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How Do We Know Which Invasive Plant Pests Will Be the Next Big Threats?

emerald ash borer (Agrilus planipennis)

The emerald ash borer (Agrilus planipennis) is an invasive insect pest in North America and is just one example of an invasive species that threatens plants outside its native range. To better enable prevention of and response to such invasive pests, entomologists and plant-protection experts around the world share knowledge through a variety of online early warning systems, a variety of which are profiled in a new guide in the open-access Journal of Integrated Pest Management. (Photo by Sandrine Corriveau, via iNaturalist, CC BY-NC 4.0)

By Roslyn Noar, Ph.D.; Chelsea Jahant-Miller, Ph.D; Sherrie Emerine; and Rosemary Hallberg

Invasive plant pests have caused major losses to agriculture and natural resources, and they pose an increasing threat as the world becomes more interconnected with trade and travel. Emerald ash borer, European gypsy moth, and Japanese beetle are a few examples of invasive pests that have been introduced into the United States, where they have wreaked ecological havoc and required expensive eradication and management programs.

To deal with the growing threat of invasive plant pest introductions, many countries have enacted trade regulations such as inspecting commodities at international ports or limiting trade of high-risk plants. Targeting inspections to where they are most needed can help countries spend limited resources for plant protection and quarantine more efficiently. The big question is: How can we predict where that might be?

Several early warning systems try to address just that question, providing a valuable service both to government regulators and to members of the plant protection community who would like to stay informed. In a new article in the open-access Journal of Integrated Pest Management, we offer an in-depth look at a variety of these early warning systems. Below is a short summary of what they offer.

PestLens, the early warning system for the U.S. Department of Agriculture, sends a weekly email notification about important pest events, such as new distribution or host reports. It focuses on plant pests and pathogens that are not yet in the United States but are economically important. PestLens primarily reports based on peer-reviewed journal articles and news articles.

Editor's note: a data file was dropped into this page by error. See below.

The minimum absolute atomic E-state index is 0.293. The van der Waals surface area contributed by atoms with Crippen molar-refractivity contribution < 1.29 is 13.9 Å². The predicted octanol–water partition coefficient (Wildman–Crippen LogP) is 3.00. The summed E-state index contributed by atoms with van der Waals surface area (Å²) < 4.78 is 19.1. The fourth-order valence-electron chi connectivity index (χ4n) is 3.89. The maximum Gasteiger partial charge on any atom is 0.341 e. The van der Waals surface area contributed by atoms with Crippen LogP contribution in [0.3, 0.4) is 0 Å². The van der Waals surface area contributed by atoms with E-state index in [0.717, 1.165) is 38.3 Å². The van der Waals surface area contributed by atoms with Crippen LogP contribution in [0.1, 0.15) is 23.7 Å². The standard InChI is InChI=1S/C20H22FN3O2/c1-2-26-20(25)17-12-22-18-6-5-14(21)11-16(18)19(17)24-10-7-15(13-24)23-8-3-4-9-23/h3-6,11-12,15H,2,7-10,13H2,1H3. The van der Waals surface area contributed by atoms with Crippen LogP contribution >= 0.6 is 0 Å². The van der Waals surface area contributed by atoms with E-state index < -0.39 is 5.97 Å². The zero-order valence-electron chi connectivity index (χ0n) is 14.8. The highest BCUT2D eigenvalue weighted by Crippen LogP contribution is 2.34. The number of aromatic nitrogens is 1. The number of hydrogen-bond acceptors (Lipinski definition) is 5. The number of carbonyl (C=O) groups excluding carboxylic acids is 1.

The EPPO Alert List is a list of plant pests and pathogens that are likely to pose a threat to member countries of the European and Mediterranean Plant Protection Organization (EPPO). The national plant-protection organizations of the member countries can suggest that a pest be added to the list for a variety of reasons, such as when outbreaks of the pest occur or if it has spread to new locations. Each pest on the alert list has a fact sheet that highlights information about the biology of the pest and how it might be able to hitchhike into new countries on different commodities.

Japanese beetle (Popillia japonica)

Several early warning systems aim to inform how to predict where and when invasive pests of plants might show up next, providing a valuable service both to government regulators and to members of the plant protection community who would like to stay informed. A new article in the open-access Journal of Integrated Pest Management offers an in-depth look at a variety of these early warning systems. Such warning systems could share knowledge about expanding ranges of invasive species such as the Japanese beetle (Popillia japonica). (Photo by Chelsea Jahant-Miller, Ph.D.)

The EPPO Reporting Service is a monthly newsletter about plant pests and pathogens that have been spreading among the EPPO member countries, causing issues on new hosts and other plant pest events.

The NAPPO Phytosanitary Alert System, from the North American Plant Protection Organization (NAPPO), has official pest reports from the United States, Canada, and Mexico.

IPPC Pest Reports are official pest reports from national plant protection organizations around the world, shared via the International Plant Protection Convention (IPPC). They report on pests that are quarantine pests for the reporting country or for its neighboring countries.

ProMED is an email list that reports on disease outbreaks. Although it reports on human, animal, and plant pathogens, you can sign up to only receive emails pertaining to plant health. ProMED is different from some of the other early warning systems because it uses some informal and non-traditional information sources, plus it reports on diseases for which the pathogen has not yet been identified.

The International Plant Sentinel Network uses observations and research from arboreta to identify novel pests that cause damage to plants originating from outside of the pests’ native ranges but may not pose an economic or ecological threat to host plants in their native range. Such findings would suggest that a pest may be a major threat to other countries, even if it doesn’t have a big impact in its home country.

Each early warning system has its own slightly different and complementary niche, and together they all help countries to stay informed about looming threats so they can focus their resources where they are most needed. Check out the websites of each early warning system to get more information or to sign up for their newsletters, and explore the article in JIPM to learn more.

Roslyn Noar, Ph.D.; Chelsea Jahant-Miller, Ph.D; and Sherrie Emerine are research associates and Rosemary Hallberg is an information and communications specialist, all at the Center for Integrated Pest Management at North Carolina State University. Email Roslyn Noar at rdnoar@ncsu.edu.

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